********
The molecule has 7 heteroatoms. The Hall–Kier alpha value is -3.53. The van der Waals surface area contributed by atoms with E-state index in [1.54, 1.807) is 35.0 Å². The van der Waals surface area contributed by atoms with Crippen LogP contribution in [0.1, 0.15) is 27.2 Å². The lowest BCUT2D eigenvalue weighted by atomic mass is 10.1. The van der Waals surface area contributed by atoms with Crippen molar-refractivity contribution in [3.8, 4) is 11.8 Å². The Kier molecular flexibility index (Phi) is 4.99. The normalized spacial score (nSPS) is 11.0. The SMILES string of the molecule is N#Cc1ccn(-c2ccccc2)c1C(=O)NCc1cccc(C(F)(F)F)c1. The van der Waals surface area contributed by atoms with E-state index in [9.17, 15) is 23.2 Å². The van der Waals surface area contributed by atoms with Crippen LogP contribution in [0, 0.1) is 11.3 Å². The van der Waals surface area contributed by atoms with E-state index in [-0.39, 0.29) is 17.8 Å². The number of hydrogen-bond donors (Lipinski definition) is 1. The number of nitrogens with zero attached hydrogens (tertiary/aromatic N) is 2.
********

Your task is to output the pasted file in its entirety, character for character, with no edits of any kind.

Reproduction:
The molecule has 7 heteroatoms. The Hall–Kier alpha value is -3.53. The van der Waals surface area contributed by atoms with E-state index in [1.54, 1.807) is 35.0 Å². The van der Waals surface area contributed by atoms with Crippen LogP contribution in [0.1, 0.15) is 27.2 Å². The lowest BCUT2D eigenvalue weighted by atomic mass is 10.1. The van der Waals surface area contributed by atoms with Crippen molar-refractivity contribution in [3.8, 4) is 11.8 Å². The Kier molecular flexibility index (Phi) is 4.99. The normalized spacial score (nSPS) is 11.0. The SMILES string of the molecule is N#Cc1ccn(-c2ccccc2)c1C(=O)NCc1cccc(C(F)(F)F)c1. The van der Waals surface area contributed by atoms with E-state index in [9.17, 15) is 23.2 Å². The van der Waals surface area contributed by atoms with Crippen LogP contribution in [0, 0.1) is 11.3 Å². The van der Waals surface area contributed by atoms with E-state index in [-0.39, 0.29) is 17.8 Å². The number of hydrogen-bond donors (Lipinski definition) is 1. The number of nitrogens with zero attached hydrogens (tertiary/aromatic N) is 2.